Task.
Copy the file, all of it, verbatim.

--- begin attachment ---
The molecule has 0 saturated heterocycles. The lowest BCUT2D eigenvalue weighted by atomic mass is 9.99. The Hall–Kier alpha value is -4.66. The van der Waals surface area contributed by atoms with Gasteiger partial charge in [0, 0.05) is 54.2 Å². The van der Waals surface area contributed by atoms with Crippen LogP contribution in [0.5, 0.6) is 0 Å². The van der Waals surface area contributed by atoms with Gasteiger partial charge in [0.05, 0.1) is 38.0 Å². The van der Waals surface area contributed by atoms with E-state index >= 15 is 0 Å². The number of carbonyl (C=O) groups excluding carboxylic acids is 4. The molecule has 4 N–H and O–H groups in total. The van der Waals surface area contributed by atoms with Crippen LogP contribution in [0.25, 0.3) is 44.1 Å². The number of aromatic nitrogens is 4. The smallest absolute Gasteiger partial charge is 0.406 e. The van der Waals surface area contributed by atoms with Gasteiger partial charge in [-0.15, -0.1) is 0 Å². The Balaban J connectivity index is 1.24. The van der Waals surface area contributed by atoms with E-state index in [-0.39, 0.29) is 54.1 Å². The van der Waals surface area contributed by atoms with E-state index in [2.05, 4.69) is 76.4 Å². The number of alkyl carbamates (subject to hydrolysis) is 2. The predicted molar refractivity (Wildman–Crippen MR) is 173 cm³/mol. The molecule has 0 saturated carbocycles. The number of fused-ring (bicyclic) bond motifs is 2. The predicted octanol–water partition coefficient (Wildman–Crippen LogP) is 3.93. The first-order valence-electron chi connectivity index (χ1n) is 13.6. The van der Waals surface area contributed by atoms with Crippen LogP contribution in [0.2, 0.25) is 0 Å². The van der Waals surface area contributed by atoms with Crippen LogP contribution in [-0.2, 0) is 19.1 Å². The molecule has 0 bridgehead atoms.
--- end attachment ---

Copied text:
The molecule has 0 saturated heterocycles. The lowest BCUT2D eigenvalue weighted by atomic mass is 9.99. The Hall–Kier alpha value is -4.66. The van der Waals surface area contributed by atoms with Gasteiger partial charge in [0, 0.05) is 54.2 Å². The van der Waals surface area contributed by atoms with Crippen LogP contribution in [0.5, 0.6) is 0 Å². The van der Waals surface area contributed by atoms with Gasteiger partial charge in [0.05, 0.1) is 38.0 Å². The van der Waals surface area contributed by atoms with E-state index >= 15 is 0 Å². The number of carbonyl (C=O) groups excluding carboxylic acids is 4. The molecule has 4 N–H and O–H groups in total. The van der Waals surface area contributed by atoms with Crippen LogP contribution in [0.25, 0.3) is 44.1 Å². The number of aromatic nitrogens is 4. The smallest absolute Gasteiger partial charge is 0.406 e. The van der Waals surface area contributed by atoms with Gasteiger partial charge in [-0.15, -0.1) is 0 Å². The Balaban J connectivity index is 1.24. The van der Waals surface area contributed by atoms with E-state index in [-0.39, 0.29) is 54.1 Å². The van der Waals surface area contributed by atoms with E-state index in [2.05, 4.69) is 76.4 Å². The number of alkyl carbamates (subject to hydrolysis) is 2. The predicted molar refractivity (Wildman–Crippen MR) is 173 cm³/mol. The molecule has 0 saturated carbocycles. The number of fused-ring (bicyclic) bond motifs is 2. The predicted octanol–water partition coefficient (Wildman–Crippen LogP) is 3.93. The first-order valence-electron chi connectivity index (χ1n) is 13.6. The van der Waals surface area contributed by atoms with Crippen LogP contribution in [0.2, 0.25) is 0 Å². The van der Waals surface area contributed by atoms with Crippen LogP contribution in [-0.2, 0) is 19.1 Å². The molecule has 0 bridgehead atoms.